Where are the funds received from foreign aid, government and local council funds and entry fees, going to? They are certainly not going to fund training or programmes to educate the local guides, rangers or villagers who are a big part of the problem.

It is a shame that the local community is not being used to help solve the problem instead of causing damage. Without the cooperation of the local community to monitor and report on illegal and /or irresponsible actions, the forest will remain vulnerable. Another problem: to whom should they or anyone else should, address complaints?

Despite officials knowing about the illegal activities that are taking place, no one has ever been fined or prosecuted for any illegal activity in the forest. It therefore makes no sense to complain to the existing officials under the present circumstances.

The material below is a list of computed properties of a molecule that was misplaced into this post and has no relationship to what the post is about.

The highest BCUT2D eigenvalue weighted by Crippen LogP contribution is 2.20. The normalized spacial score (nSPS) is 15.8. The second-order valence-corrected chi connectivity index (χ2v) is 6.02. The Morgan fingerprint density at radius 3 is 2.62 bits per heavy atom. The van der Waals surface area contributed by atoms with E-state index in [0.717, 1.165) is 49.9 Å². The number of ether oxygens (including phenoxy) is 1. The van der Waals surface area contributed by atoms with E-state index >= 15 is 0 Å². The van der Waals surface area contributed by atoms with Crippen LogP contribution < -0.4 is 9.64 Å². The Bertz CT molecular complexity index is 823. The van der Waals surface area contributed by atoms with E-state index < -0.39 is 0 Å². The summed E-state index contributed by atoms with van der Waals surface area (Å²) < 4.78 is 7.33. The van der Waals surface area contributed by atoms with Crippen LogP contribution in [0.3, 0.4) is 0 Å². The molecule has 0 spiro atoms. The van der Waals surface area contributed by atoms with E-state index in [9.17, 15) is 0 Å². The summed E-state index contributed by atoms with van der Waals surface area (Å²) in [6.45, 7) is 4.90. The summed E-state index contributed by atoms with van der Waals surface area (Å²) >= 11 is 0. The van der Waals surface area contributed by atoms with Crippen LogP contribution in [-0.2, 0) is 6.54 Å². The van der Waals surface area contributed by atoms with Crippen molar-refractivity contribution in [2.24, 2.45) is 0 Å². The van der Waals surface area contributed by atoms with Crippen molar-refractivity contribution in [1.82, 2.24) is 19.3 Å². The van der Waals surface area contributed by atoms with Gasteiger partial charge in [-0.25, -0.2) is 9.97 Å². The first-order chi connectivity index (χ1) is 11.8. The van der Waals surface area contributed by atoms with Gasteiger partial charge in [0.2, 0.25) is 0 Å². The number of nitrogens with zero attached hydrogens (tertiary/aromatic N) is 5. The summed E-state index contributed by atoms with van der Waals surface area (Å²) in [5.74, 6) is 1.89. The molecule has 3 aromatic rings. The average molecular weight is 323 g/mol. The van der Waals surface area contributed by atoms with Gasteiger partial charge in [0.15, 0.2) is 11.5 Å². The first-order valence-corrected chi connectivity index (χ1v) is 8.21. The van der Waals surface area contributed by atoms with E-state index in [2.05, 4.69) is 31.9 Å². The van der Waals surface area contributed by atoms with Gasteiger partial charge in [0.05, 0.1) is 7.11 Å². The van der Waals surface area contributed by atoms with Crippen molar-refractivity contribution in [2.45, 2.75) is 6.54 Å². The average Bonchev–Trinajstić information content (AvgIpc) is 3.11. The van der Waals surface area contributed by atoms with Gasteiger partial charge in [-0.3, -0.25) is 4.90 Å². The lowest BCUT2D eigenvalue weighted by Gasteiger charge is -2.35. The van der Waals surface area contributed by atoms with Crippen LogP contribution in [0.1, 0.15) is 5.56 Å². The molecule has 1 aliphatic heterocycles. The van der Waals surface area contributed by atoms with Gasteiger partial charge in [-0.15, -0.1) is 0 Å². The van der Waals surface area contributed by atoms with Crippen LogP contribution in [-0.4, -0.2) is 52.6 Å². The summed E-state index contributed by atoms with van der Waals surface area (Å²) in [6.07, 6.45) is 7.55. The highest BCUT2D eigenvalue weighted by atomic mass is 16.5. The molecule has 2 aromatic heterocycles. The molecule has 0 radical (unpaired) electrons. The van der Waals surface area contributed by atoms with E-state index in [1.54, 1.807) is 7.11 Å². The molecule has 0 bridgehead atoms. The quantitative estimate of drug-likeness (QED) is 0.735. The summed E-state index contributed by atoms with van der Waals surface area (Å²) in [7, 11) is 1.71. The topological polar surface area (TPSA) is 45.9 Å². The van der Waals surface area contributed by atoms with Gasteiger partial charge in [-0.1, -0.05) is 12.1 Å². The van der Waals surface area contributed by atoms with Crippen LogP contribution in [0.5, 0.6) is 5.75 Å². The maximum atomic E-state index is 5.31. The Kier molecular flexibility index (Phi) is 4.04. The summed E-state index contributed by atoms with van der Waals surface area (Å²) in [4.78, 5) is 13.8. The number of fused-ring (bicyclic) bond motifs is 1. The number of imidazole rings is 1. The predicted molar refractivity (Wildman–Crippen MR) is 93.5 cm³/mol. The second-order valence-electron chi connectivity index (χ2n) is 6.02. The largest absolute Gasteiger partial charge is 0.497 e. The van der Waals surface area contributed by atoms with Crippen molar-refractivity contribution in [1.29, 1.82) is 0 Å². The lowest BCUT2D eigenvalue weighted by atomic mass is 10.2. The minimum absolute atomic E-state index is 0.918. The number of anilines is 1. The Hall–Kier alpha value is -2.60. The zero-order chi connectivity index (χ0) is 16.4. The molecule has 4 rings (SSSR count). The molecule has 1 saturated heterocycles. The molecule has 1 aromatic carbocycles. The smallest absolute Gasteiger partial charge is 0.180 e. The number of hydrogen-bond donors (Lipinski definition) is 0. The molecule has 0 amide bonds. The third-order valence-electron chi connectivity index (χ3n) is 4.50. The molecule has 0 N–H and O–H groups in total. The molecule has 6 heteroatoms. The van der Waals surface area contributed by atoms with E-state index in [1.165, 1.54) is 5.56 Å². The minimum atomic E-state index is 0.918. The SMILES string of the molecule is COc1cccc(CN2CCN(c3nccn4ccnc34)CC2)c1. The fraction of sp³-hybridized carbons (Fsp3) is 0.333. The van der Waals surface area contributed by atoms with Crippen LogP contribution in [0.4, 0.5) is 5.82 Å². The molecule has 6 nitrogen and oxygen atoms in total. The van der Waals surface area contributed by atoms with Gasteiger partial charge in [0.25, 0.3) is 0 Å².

Call to Action:

Please give us responsible officials to oversee the Sinharaja rain forest. To protect our endemic species of fauna and flora from exploitation, bar all people conducting research in Sinharaja with the pretext of ‘Conservation' who are actually engaged in Bio-piracy. Those who enter Sinharaja should be closely monitored and supervised by officials of Forestry department.



We are asking you to sign a petition that will make sure that companies such as these do not get away with abusing the system and ultimately destroying the rainforest; we are asking you to sign a petition that will ensure no future development takes any more of Sri Lanka’s last remaining tropical rainforest. It must be preserved and the nature and beauty remain intact for future Sri Lankans to enjoy and explore and continue to attract tourists as a place to visit and experience the wonders of the land.